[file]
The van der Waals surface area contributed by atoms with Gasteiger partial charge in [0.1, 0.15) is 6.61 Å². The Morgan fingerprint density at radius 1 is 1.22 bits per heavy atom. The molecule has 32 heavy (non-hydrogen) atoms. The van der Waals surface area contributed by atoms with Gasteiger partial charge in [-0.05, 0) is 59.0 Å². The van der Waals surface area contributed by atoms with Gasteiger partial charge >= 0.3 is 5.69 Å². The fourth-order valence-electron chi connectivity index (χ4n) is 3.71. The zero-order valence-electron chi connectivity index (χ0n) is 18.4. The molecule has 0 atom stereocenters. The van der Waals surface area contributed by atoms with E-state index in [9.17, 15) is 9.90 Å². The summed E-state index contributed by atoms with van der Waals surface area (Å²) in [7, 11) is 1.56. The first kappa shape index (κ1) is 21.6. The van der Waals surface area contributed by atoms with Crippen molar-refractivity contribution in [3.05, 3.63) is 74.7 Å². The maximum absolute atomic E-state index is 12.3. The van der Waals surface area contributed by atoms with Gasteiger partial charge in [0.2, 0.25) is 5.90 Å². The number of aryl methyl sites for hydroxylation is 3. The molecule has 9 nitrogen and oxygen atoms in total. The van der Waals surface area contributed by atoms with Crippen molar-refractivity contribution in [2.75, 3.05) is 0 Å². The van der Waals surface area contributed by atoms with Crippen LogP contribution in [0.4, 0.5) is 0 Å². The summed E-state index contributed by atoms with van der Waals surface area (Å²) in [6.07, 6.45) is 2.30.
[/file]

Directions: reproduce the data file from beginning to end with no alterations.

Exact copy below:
The van der Waals surface area contributed by atoms with Gasteiger partial charge in [0.1, 0.15) is 6.61 Å². The Morgan fingerprint density at radius 1 is 1.22 bits per heavy atom. The molecule has 32 heavy (non-hydrogen) atoms. The van der Waals surface area contributed by atoms with Gasteiger partial charge in [-0.05, 0) is 59.0 Å². The van der Waals surface area contributed by atoms with Gasteiger partial charge >= 0.3 is 5.69 Å². The fourth-order valence-electron chi connectivity index (χ4n) is 3.71. The zero-order valence-electron chi connectivity index (χ0n) is 18.4. The molecule has 0 atom stereocenters. The van der Waals surface area contributed by atoms with E-state index in [9.17, 15) is 9.90 Å². The summed E-state index contributed by atoms with van der Waals surface area (Å²) in [7, 11) is 1.56. The first kappa shape index (κ1) is 21.6. The van der Waals surface area contributed by atoms with Crippen molar-refractivity contribution in [3.05, 3.63) is 74.7 Å². The maximum absolute atomic E-state index is 12.3. The van der Waals surface area contributed by atoms with Gasteiger partial charge in [0.2, 0.25) is 5.90 Å². The number of aryl methyl sites for hydroxylation is 3. The molecule has 9 nitrogen and oxygen atoms in total. The van der Waals surface area contributed by atoms with Crippen molar-refractivity contribution in [2.75, 3.05) is 0 Å². The van der Waals surface area contributed by atoms with Crippen LogP contribution in [0.4, 0.5) is 0 Å². The summed E-state index contributed by atoms with van der Waals surface area (Å²) in [6.07, 6.45) is 2.30.